Greg Fuller

Artist and Printmaker

Picture, Powerstation 2 by Greg Fuller


The work stems from a study of the landscape. I am influenced by the great variety of visual representation of the environment, as well as the many intellectual equivalents our contemporary society has developed, from maths to maps. This drives me to continually explore the ambiguity of scale, but the work is always based on personal experience. I develop my topographical drawings as a life line in creating the more abstracted works.

When I leave my studio to go and draw a particular view, I travel through many different environments, this journey feeds into the paintings. Many of the patterns observed and the marks used in the drawings form the basis of the paintings, within a variety of materials which form a more literal reference to the landscape and explores the area between painting and sculpture.

Somewhere within the process of making the work a dialogue occurs and the relationship changes from one of competition to one of collaboration between myself, the materials and the image. I aim to create works that act as a catalyst for the viewers own imagination and experiences. The work is a celebration of the quiet realities of life, realities who's beauty and subtlety are often hidden behind our familiarity with the ordinary. I live an ordinary life, in an ordinary place, it is only when I try to make work about them that I realise how extraordinary they are.


In many ways our world appears simple, yet the simplicity disappears when we look below the surface, much of natures depth is inherent within the surface patterns.

By exploring the patterns in my environment I seek a greater understanding of its depth and reality. I work through a process of intuitively extracting relationships from my topographical location drawings. I form these simplified arrangements together in layers to derive compositions which allow me to explore surfaces more fully as an equivalent for the environment.

I aim to create an association with a place or type of place rather than to illustrate it. My location drawings and plaster painting differ greatly in form, but by following a process of movement from one to the other I hope to find a more truthful rendering of the subject whilst retaining that which is essential to it, not just to describe the view but the experience. This allows me a greater association with my paintings, as through them I am able to gain a deeper knowledge of my environment and insight into myself.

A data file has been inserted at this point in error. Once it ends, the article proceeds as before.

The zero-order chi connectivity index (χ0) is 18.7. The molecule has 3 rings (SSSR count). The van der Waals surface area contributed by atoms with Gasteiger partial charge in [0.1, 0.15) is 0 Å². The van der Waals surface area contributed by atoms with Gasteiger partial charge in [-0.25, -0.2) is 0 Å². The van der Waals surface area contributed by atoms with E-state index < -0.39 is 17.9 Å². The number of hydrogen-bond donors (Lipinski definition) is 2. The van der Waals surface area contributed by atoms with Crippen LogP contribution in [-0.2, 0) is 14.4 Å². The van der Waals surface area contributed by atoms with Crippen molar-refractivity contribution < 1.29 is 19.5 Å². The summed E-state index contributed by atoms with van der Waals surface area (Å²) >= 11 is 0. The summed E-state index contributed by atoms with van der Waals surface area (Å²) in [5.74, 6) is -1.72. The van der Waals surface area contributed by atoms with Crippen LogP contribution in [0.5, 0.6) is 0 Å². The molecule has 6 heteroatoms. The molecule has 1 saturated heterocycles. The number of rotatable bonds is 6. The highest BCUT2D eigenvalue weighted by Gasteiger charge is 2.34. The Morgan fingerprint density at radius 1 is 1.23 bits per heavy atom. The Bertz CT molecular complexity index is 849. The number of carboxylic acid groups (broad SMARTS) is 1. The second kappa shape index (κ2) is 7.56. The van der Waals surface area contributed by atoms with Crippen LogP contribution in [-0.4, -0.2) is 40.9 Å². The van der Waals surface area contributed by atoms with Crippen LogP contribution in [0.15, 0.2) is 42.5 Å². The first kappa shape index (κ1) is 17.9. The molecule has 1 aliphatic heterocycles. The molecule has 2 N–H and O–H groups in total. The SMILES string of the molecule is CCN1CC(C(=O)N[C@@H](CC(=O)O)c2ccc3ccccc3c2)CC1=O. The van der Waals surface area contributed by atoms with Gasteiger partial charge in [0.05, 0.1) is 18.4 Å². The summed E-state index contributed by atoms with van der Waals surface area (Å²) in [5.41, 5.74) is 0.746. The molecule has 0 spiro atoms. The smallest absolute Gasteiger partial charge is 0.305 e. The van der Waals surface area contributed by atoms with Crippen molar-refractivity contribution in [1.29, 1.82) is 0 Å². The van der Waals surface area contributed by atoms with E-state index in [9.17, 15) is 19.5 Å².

The video films, whilst drawing on the same references as the paintings, use a time based medium to explore the manner in which images form and evolve. The developing images allude to geological erosion and unseen natural phenomenon.

Block Sculptures

My block sculptures are based on the Fibonacci sequence of numbers. His number sequence was devised in an attempt to solve a theoretical mathematical problem. Whilst he was unsuccessful in this aim, the wider significance of his number series is still being explored by modern science, from petals on a daisy, to the planetary orbits in our solar system. These numbers and the relationship between them are also connected to the Golden Section and the idea of perfect aesthetic harmonies.

By using the Fibonacci sequence as the basis for a modular system of casting, and a metaphor for the intellectualisation of nature, I am able to explore surfaces and textures free from the confines of picture making. Having assessed the individual qualities of each block, I compose a piece of work creating textural harmonies or conflicts. In many of these pieces, the qualities of the materials cast or contained in the casting, work as metaphors for the passage of time.